Roberts, Rafer – Plastic Farm Volume 3: Seasons of Growth in the Fields of Despair
Plastic Farm Volume 3: Seasons of Growth in the Fields of Despair
A message to the people out there who still miss Cerebus (like me, up until the last couple of years of its run where I stopped caring): maybe you should give Plastic Farm a shot. Granted, it’s not a monthly comic, which is where the loss of Cerebus is most acutely felt, but good luck finding another ongoing small press series that’s this compelling. I was all set to bitch about the fact that there’s no recap at the start of this one, but it turns out that this is the perfect volume for there to be no recap. A new reader who picked up the third volume (but for some reason skipped the first two, which is a little crazy) would have no trouble at all picking up the basics of the story, as a lot of this is one long, continuing origin story. For people who are just starting this now, go back and read some of my reviews for past issues, as I’m sure as hell not going to recap everything here. The short version of the early days of this series is that it was a number of stories involving a wide cast of characters, often not initially seeming to have anything to do with each other, and their connections were revealed gradually along the way. Oh, and Chester, as he’s the main character here, and either the savior of the universe or its destroyer. Or a crazy person, or something in between. Most of this volume takes place in an airport bar as people wait until the bad weather clears up and the flights start up again. Chester takes this time to tell his story to this room full of people, with each of them chiming in at different moments to tell their own stories (most of them engrossing, a few not so much, but the other characters are also aware of that fact). This volume starts off with both of his origin stories: being baptized by a mysterious group and then starting college. We see his introduction to alcohol and drugs (and ladies, really), with little hints along the way of the underlying insanity of his life. Rafer seems to have come to terms with the fact that his story is going to be much longer than he initially planned and he’s really enjoying the freedom that comes with having all kinds of space. Chester’s race to get to his first day of class, for example, would have been a panel or two if Rafer was still trying to cram all of this into a dozen or so issues, but he was able to take 25 pages to really show every aspect of it. I was also impressed with how seamlessly this graphic novel came together, as I know it came from single issues but it was really hard to tell where one issue stopped and another started (that’s the highest compliment I can give, in case that wasn’t clear). We also get our first clear glimpses of what exactly that mouse-like creature is all about as well as a holding room of sorts for some of the more imaginative creatures I’ve seen outside of an issue of Idiotland (and those creatures were almost universally gross, while these are mostly just… odd). I’m hoping, unrealistically probably, that Rafer already has the fourth volume ready for SPACE in a couple of weeks, as I’ve gone from cautiously optimistic that he’d be able to pull all these disparate threads together to having full confidence in his ability to do so after reading this one. Provided that there’s still a Kickstarter around or something that he can use to finance them, that is. Of course, that would probably also be less of an issue if all kinds of people started buying his books. Try that out, see what happens! $16.99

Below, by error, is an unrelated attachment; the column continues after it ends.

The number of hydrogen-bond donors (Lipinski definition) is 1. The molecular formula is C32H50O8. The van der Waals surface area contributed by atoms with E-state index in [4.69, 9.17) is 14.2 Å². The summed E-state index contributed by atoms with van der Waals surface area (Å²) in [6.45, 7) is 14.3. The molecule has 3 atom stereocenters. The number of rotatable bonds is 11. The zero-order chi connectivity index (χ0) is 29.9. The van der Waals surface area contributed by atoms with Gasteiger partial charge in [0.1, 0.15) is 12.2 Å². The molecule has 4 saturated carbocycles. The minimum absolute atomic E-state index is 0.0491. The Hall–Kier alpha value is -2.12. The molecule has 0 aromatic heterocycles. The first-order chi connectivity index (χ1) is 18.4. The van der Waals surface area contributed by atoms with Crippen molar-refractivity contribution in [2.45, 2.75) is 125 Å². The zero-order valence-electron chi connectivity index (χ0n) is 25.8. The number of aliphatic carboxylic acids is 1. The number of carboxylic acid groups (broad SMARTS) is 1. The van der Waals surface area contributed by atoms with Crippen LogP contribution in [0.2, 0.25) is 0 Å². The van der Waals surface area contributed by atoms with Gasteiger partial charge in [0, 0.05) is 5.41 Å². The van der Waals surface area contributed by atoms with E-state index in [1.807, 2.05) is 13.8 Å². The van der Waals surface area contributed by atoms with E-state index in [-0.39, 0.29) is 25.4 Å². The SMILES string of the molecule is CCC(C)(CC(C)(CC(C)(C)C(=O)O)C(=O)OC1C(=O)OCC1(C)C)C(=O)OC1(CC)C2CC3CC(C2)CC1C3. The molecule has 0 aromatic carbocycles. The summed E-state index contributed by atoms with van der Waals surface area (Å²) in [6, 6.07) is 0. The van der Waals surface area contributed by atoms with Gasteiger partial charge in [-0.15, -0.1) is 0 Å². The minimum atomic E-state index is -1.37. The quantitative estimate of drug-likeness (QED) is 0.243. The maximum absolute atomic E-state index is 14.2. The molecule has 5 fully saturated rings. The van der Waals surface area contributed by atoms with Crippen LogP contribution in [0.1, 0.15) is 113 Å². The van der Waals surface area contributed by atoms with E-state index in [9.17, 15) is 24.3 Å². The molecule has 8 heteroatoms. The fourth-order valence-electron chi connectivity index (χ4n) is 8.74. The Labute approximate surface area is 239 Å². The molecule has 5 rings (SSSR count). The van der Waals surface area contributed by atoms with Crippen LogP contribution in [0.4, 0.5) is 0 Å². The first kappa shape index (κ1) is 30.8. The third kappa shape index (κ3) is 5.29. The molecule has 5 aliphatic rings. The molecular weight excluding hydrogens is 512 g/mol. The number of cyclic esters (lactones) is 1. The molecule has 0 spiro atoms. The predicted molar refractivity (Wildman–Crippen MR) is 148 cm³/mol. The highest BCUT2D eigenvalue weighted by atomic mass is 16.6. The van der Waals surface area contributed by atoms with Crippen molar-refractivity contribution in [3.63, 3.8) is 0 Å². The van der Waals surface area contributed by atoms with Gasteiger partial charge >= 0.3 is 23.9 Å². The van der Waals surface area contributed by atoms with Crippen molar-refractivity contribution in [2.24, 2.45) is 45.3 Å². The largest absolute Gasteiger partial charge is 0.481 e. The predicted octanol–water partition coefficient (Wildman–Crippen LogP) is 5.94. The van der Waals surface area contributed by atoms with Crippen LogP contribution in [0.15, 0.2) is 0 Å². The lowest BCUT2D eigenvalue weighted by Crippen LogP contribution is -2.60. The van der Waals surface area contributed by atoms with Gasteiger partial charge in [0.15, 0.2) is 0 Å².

Posted on April 2, 2013, in Reviews and tagged Chris Piers, Dale Rawlings, Jim Coon, Jim8Ball, Mal Jones, Matt Dembicki, Plastic Farm, Rafer Roberts. Bookmark the permalink. Comments Off on Roberts, Rafer – Plastic Farm Volume 3: Seasons of Growth in the Fields of Despair.